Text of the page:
I recently posted a poem about a mystical experience of mine some forty years ago in the Chisos Mountains of Big Bend. The poem dramatizes and romanticizes the actual event, but it was for me a powerful manifestation of what I call God. And that was it. No other grand spiritual experience in the four succeeding decades. In fact, I am a little irritated with God for only appearing that one time. Then again, maybe I should consider myself fortunate. After all, there are many people—many Friends, in fact—who have never experienced an earth-shattering revelation of The Eternal.
On the other hand, mysticism does not depend on sudden, life-changing revelations. We do not have to experience a flash of light from Heaven as did Paul on the road to Damascus. Rather, we may experience gentler, fleeting moments that are mystical and “from God.” Perhaps we may not even recognize such experiences as transcendent. Perhaps we may even protest that we are logical, skeptical people who have no use for mysticism. Yet the experiences are there.
Many such moments are evoked by some transient experience of nature like the smell of rain in a breeze or the rustling of dry leaves across the ground. But we could be inside the house, transfixed by dust motes in a sun beam or by a beloved pet in our lap.
Music is also a prime source of transcendent moments. For me, that’s the culmination of a crescendo in the first movement of Shostakovich’s Tenth Symphony. For an acquaintance of mine, that’s the perfect pitch of a note she plays on her violin. For the Sufi branch of Islam, music is, in fact, the primary way to approach the Divine.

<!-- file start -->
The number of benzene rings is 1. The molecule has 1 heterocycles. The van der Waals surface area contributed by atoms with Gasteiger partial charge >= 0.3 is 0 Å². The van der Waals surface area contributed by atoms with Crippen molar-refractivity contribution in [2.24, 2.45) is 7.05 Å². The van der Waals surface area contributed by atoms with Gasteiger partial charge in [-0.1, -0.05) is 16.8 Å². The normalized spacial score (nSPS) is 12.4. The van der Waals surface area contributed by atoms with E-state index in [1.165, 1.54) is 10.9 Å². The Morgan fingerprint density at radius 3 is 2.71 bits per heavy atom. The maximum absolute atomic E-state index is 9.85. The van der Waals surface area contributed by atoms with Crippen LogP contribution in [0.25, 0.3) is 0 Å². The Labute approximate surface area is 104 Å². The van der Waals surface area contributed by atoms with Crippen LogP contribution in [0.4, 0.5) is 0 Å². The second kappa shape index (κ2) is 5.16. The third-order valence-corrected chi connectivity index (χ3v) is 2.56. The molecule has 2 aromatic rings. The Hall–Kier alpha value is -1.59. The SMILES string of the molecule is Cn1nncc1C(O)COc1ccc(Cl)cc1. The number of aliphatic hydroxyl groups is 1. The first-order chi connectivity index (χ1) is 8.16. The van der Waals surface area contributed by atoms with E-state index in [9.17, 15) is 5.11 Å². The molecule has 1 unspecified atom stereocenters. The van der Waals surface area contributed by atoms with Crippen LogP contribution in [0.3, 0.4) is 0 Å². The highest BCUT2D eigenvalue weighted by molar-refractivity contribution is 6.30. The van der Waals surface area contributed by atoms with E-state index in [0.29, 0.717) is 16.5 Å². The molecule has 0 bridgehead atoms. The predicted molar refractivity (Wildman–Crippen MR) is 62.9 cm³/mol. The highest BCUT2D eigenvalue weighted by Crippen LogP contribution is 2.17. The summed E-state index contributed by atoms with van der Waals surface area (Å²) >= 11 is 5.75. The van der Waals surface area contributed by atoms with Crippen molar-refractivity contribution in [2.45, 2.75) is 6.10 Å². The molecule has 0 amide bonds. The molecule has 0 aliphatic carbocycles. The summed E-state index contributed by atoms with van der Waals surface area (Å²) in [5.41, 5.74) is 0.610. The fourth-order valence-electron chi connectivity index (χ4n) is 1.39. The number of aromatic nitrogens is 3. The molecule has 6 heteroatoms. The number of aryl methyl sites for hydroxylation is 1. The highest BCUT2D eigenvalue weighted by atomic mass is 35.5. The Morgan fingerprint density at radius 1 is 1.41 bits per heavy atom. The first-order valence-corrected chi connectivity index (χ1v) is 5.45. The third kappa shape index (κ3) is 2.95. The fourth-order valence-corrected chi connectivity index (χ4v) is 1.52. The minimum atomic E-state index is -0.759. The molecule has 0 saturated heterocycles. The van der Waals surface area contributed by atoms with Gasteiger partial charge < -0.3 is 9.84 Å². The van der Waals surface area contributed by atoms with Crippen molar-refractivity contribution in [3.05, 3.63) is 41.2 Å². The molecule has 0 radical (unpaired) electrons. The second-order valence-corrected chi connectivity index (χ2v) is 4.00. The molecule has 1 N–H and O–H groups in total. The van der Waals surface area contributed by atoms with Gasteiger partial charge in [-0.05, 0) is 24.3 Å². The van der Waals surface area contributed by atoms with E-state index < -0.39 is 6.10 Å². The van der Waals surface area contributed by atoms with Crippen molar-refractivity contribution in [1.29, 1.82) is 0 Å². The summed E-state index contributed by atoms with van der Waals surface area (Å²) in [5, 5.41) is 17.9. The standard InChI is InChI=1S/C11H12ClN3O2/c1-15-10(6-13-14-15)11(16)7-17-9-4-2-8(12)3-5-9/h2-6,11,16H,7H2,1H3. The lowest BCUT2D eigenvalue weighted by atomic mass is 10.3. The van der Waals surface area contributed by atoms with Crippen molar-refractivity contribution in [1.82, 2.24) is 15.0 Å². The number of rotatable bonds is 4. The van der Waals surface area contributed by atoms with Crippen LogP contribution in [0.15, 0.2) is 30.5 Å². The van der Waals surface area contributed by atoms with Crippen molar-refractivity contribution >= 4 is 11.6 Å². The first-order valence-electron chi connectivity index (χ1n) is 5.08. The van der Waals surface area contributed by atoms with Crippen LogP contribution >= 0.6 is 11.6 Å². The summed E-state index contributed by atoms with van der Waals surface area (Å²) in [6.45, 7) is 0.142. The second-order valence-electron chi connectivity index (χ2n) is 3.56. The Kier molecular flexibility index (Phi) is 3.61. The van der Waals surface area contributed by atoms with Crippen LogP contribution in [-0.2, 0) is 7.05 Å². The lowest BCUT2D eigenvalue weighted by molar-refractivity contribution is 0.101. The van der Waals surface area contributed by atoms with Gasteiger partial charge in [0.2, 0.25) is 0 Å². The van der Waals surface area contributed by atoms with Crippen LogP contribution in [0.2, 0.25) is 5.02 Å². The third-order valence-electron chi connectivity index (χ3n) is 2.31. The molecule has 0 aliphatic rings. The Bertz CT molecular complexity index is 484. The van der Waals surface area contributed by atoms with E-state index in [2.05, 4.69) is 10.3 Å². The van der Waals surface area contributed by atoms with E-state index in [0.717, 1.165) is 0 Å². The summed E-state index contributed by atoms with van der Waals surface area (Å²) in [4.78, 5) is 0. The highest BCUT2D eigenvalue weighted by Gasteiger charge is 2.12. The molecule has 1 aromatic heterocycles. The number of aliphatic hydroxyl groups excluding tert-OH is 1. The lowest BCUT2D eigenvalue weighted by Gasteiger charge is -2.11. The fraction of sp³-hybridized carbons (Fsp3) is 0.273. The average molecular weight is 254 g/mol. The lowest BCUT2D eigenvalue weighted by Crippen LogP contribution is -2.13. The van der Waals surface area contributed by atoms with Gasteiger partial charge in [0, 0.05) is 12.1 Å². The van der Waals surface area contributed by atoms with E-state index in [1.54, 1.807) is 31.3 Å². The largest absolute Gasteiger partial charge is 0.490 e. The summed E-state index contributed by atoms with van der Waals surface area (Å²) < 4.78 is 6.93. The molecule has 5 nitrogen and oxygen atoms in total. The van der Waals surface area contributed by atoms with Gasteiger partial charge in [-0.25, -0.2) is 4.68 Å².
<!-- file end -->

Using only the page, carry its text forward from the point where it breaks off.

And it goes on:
Even sports can give us a glimpse of The Eternal. Gary Shaw in his book, Meat on the Hoof, recalls a pass play from a touch football game with friends:
…I began to feel some inexplicable postponement of time…. This
changeless spell brought an acute sense of temporalness and the
feeling of inevitably fading with the dusk. Yet just as acute was the
sense that this present intimately belonged to both past and future.
This time and our movements were one. As I released the ball with
giving length and completeness of my arm, I could see the beginning
of its easy soft arc.
When his friend catches the ball, Shaw remarks, “I knew we had connected.”
Connection is, of course, the whole point of Meeting for Worship. We want to connect with Spirit or God and through that connection to feel a spiritual oneness among ourselves. Sometimes not much feeling or connection is apparent, but sometimes—in a gathered meeting—that feeling engulfs everyone. Less obvious, but no less important, are the mystical moments that come to us as we individually wait in silence. There may be Friends who deny being mystics, but I doubt that there are many Friends who haven’t experienced a “silent word” of Spirit spoken to them personally. God does not have to thunder from a mountaintop when speaking to those in worship.
3/18/2021 05:03:17 pm
This is a thoughtful piece and brought me insight into my own spiritual condition. Thanks for writing it, Richard.
4/3/2021 08:34:27 am
Richard, interesting piece on mysticism, but I would like to comment on one sentence. Sufism isn’t a branch of Islam – it’s an independent path which is often commonly associated with Islam but precedes it. The use of music is actually discouraged in traditional Islamic practice although important in some Sufi orders. If anything, the practice of zikr (remembrance) rather than music is probably considered primary to Sufism.
4/3/2021 07:14:03 pm
Thanks for the correction, Rebecca. At some point I'll have to learn more about Sufism.
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